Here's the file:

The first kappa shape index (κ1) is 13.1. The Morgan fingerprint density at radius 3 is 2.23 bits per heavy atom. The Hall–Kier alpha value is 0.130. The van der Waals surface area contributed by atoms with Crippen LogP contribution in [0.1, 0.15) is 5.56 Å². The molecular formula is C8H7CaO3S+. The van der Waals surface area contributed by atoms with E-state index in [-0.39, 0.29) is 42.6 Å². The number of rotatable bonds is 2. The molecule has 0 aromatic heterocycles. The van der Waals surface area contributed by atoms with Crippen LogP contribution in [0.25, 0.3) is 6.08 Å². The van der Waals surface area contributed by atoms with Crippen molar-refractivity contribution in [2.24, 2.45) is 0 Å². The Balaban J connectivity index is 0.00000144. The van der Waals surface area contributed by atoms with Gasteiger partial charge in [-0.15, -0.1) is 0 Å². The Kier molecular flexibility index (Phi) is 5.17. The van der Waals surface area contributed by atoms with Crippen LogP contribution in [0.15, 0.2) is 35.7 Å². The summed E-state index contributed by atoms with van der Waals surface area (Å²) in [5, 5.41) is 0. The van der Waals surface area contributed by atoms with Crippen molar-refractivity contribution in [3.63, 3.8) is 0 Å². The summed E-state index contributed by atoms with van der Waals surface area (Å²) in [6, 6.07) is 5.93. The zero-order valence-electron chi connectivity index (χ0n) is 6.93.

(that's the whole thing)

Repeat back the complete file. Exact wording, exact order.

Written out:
The first kappa shape index (κ1) is 13.1. The Morgan fingerprint density at radius 3 is 2.23 bits per heavy atom. The Hall–Kier alpha value is 0.130. The van der Waals surface area contributed by atoms with Crippen LogP contribution in [0.1, 0.15) is 5.56 Å². The molecular formula is C8H7CaO3S+. The van der Waals surface area contributed by atoms with E-state index in [-0.39, 0.29) is 42.6 Å². The number of rotatable bonds is 2. The molecule has 0 aromatic heterocycles. The van der Waals surface area contributed by atoms with Crippen LogP contribution in [0.25, 0.3) is 6.08 Å². The van der Waals surface area contributed by atoms with Crippen molar-refractivity contribution in [2.24, 2.45) is 0 Å². The Balaban J connectivity index is 0.00000144. The van der Waals surface area contributed by atoms with Gasteiger partial charge in [-0.15, -0.1) is 0 Å². The Kier molecular flexibility index (Phi) is 5.17. The van der Waals surface area contributed by atoms with Crippen LogP contribution in [0.15, 0.2) is 35.7 Å². The summed E-state index contributed by atoms with van der Waals surface area (Å²) in [5, 5.41) is 0. The van der Waals surface area contributed by atoms with Crippen molar-refractivity contribution in [3.63, 3.8) is 0 Å². The summed E-state index contributed by atoms with van der Waals surface area (Å²) in [6, 6.07) is 5.93. The zero-order valence-electron chi connectivity index (χ0n) is 6.93.